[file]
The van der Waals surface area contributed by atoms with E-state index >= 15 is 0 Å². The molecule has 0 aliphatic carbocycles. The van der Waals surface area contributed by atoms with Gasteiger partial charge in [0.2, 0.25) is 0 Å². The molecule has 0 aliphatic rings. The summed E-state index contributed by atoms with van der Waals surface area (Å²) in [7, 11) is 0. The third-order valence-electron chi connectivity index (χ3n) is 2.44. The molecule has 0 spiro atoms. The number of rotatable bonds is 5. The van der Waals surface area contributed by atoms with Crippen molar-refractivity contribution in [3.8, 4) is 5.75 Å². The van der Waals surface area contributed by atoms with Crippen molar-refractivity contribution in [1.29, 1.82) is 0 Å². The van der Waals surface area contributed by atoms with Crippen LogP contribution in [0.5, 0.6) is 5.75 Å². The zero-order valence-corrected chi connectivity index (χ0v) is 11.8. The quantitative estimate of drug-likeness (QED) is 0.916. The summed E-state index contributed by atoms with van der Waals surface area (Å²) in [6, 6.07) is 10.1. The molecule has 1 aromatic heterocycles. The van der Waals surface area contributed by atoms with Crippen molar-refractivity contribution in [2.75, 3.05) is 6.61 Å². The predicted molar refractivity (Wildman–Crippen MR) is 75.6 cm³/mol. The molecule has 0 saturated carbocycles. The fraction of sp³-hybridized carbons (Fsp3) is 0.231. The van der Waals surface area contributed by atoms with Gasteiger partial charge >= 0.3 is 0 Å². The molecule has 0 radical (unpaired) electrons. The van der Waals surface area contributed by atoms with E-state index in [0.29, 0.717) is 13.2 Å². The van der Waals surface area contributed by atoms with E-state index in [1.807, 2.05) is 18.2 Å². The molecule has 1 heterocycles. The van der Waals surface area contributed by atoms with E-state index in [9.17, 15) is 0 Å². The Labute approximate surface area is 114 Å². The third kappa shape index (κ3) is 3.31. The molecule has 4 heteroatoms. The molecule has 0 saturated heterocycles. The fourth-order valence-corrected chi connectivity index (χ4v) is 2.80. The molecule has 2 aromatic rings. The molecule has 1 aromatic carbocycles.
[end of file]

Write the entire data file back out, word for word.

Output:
The van der Waals surface area contributed by atoms with E-state index >= 15 is 0 Å². The molecule has 0 aliphatic carbocycles. The van der Waals surface area contributed by atoms with Gasteiger partial charge in [0.2, 0.25) is 0 Å². The molecule has 0 aliphatic rings. The summed E-state index contributed by atoms with van der Waals surface area (Å²) in [7, 11) is 0. The third-order valence-electron chi connectivity index (χ3n) is 2.44. The molecule has 0 spiro atoms. The number of rotatable bonds is 5. The van der Waals surface area contributed by atoms with Crippen molar-refractivity contribution in [3.8, 4) is 5.75 Å². The van der Waals surface area contributed by atoms with Crippen molar-refractivity contribution in [1.29, 1.82) is 0 Å². The van der Waals surface area contributed by atoms with Crippen LogP contribution in [0.5, 0.6) is 5.75 Å². The zero-order valence-corrected chi connectivity index (χ0v) is 11.8. The quantitative estimate of drug-likeness (QED) is 0.916. The summed E-state index contributed by atoms with van der Waals surface area (Å²) in [6, 6.07) is 10.1. The molecule has 1 aromatic heterocycles. The van der Waals surface area contributed by atoms with Crippen molar-refractivity contribution in [2.75, 3.05) is 6.61 Å². The predicted molar refractivity (Wildman–Crippen MR) is 75.6 cm³/mol. The molecule has 0 saturated carbocycles. The fraction of sp³-hybridized carbons (Fsp3) is 0.231. The van der Waals surface area contributed by atoms with Gasteiger partial charge >= 0.3 is 0 Å². The molecule has 0 radical (unpaired) electrons. The van der Waals surface area contributed by atoms with E-state index in [0.29, 0.717) is 13.2 Å². The van der Waals surface area contributed by atoms with E-state index in [1.807, 2.05) is 18.2 Å². The molecule has 1 heterocycles. The van der Waals surface area contributed by atoms with E-state index in [9.17, 15) is 0 Å². The Labute approximate surface area is 114 Å². The third kappa shape index (κ3) is 3.31. The molecule has 4 heteroatoms. The molecule has 0 saturated heterocycles. The fourth-order valence-corrected chi connectivity index (χ4v) is 2.80. The molecule has 2 aromatic rings. The molecule has 1 aromatic carbocycles.